Featured Artist: Harvey Halpern

Featured Artist
Harvey Halpern

The natural world around us, especially the realm of true Wilderness, has the beauty and power to astound and move all of us. In an increasingly mechanized and alienating artificial environment, where we spend so much of our time, any glimpse of the natural world acts as a soothing breath of fresh air. My aim as a photographer is to impart to the viewer a sense that there is a world of true Wilderness that is out there waiting to be experienced.

Unfortunately, the natural world is under siege. It’s no longer responsible to escape from the pressures of our urban existence for a period of renewal and then turn our backs on that very landscape, which is threatened. The canyons of Southern Utah are the most unique and beautiful landscapes on the face of the planet, but that beauty has not made them immune from a myriad host of threats. Dams, unnecessary roads, fossil fuel extraction, over grazing, and rampant off road vehicle abuse are just some of the threats these public lands face.

The latest threat to these public lands—lands owned by every American citizen—comes from the Trump administration. National Parks are created by an act of Congress, but as you’re aware, Congress recently has been unable to agree on much of anything. Many of our greatest National Parks—the Grand Canyon in Arizona, Olympic in northwestern Washington, and

four out of the five National Parks in Utah, for example—all are protected as National Monuments. The Antiquities Act of 1906 gives the President the power to preserve areas of public land as National Monuments. A citizens movement in Utah, spearheaded by an unprecedented coalition of five Native American tribes, urged the Obama administration to protect 1.9 million acres of lands in Southern Utah. These lands contain the highest concentration of ancient Native American sites in all of North America. Ruins, rock art, pottery, spear points, and arrowheads abound in that part of southeastern Utah. How- ever, the area is being stripped by looting of not only pottery and artifacts but also of rock art and graves. That is why this coalition of tribes (Navajo, Hopi, Ute Mountain, Zuni, and Ouray Ute) felt the urgency of acting before it was too late. In December 2016, President Obama set aside 1.35 million acres of this already public land as the Bears Ears National Monument.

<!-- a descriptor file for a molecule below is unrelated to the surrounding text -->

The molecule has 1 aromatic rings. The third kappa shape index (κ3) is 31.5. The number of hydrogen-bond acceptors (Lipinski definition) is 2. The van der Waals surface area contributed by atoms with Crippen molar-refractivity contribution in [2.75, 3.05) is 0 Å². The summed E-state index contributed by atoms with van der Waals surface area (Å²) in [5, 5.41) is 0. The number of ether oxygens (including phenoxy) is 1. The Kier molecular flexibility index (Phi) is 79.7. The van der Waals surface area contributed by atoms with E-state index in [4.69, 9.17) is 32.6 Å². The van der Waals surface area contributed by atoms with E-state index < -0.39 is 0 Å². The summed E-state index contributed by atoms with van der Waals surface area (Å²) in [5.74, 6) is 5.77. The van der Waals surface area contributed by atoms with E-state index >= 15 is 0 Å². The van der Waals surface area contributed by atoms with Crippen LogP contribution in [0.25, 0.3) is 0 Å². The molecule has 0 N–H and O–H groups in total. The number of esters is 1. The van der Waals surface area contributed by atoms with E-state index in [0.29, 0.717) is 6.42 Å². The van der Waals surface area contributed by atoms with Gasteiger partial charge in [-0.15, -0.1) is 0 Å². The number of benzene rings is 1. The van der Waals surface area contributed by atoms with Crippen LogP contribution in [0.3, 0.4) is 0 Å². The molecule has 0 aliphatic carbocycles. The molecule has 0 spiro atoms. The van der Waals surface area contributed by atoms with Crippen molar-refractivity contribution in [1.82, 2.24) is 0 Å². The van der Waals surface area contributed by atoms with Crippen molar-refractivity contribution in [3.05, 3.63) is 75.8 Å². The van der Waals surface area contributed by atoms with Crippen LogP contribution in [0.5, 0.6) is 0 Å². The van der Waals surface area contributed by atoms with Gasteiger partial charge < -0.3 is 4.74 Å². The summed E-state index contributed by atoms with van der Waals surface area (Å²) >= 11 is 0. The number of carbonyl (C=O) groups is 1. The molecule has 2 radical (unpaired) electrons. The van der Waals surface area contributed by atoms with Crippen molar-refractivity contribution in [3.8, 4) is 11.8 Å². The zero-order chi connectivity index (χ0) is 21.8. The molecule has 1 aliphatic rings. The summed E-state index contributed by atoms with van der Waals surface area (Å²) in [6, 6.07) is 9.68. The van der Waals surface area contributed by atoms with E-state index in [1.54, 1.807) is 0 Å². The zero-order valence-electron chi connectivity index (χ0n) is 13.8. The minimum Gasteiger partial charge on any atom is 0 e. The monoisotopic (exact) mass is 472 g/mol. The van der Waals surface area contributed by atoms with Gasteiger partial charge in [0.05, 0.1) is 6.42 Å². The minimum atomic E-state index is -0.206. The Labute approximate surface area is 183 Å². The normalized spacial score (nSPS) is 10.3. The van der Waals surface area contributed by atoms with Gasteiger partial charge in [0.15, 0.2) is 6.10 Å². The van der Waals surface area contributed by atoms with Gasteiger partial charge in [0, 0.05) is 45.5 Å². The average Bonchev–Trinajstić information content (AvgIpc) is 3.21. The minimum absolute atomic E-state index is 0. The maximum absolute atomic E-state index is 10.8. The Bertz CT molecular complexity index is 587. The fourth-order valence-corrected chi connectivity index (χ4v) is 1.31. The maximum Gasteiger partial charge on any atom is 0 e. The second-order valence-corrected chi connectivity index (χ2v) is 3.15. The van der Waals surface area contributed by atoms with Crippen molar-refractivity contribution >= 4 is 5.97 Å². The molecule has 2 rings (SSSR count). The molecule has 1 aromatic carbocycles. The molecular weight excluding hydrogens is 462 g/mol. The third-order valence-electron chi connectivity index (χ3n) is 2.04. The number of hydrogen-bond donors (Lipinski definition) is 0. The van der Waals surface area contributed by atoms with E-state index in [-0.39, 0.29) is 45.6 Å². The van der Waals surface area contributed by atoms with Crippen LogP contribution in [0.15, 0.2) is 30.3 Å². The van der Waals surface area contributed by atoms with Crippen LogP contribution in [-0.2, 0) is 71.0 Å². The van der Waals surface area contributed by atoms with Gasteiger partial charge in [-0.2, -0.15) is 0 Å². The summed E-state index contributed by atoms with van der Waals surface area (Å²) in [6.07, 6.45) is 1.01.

In 1996, President Clinton set aside an even larger area of stunningly magnificent lands as the Grand Staircase Escalante National Monument. The major (but not only) threat to this area was a proposed coal mine. Owned by a Dutch corporation, this mine would have raped our land and contributed to global warming all to profit a foreign company.

The Trump administration, in their maniacal quest to exploit every fossil fuel no matter how polluting, is looking to possibly rescind the Bears Ears and Grand Staircase Escalante National Monument designations. While it’s not at all clear that Trump has the power to rescind a monument designation, he certainly thinks he does. It’s up to all of us as the owners of these magnificent lands to work together to protect them. Some of the citizen groups fighting for these lands are: The Sierra Club, Friends of Cedar Mesa, Great Old Broads for Wilderness, and The Southern Utah Wilderness Alliance (SUWA). They could all use our help and support. §

The Lap Pool|  Grand Staircase Escalante 

The Lap Pool|  Grand Staircase Escalante 

Salt Stained Ruin   |  Bears Ears National Monument

Salt Stained Ruin   |  Bears Ears National Monument

Blocked Passage|  Bears Ears National Monument

Blocked Passage|  Bears Ears National Monument

Stevens Arch|  Grand Staircase Escalante 

Stevens Arch|  Grand Staircase Escalante 

Burning Down the House|  Bears Ears National Monument

Burning Down the House|  Bears Ears National Monument

The Census|  Bears Ears National Monument

The Census|  Bears Ears National Monument

Issue 07
20.00
 

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Harvey Halpern has been photographing Wilderness since 1978 with the emphasis of his work being the canyons of Southern Utah. By focusing for so long and hard on one region, he has been able to get into truly remote areas. He has photographed canyons that no one on foot has seen for over 700 years. When he is not photographing, he renovates old homes in the Cambridge area as a member of a worker owned carpentry collective.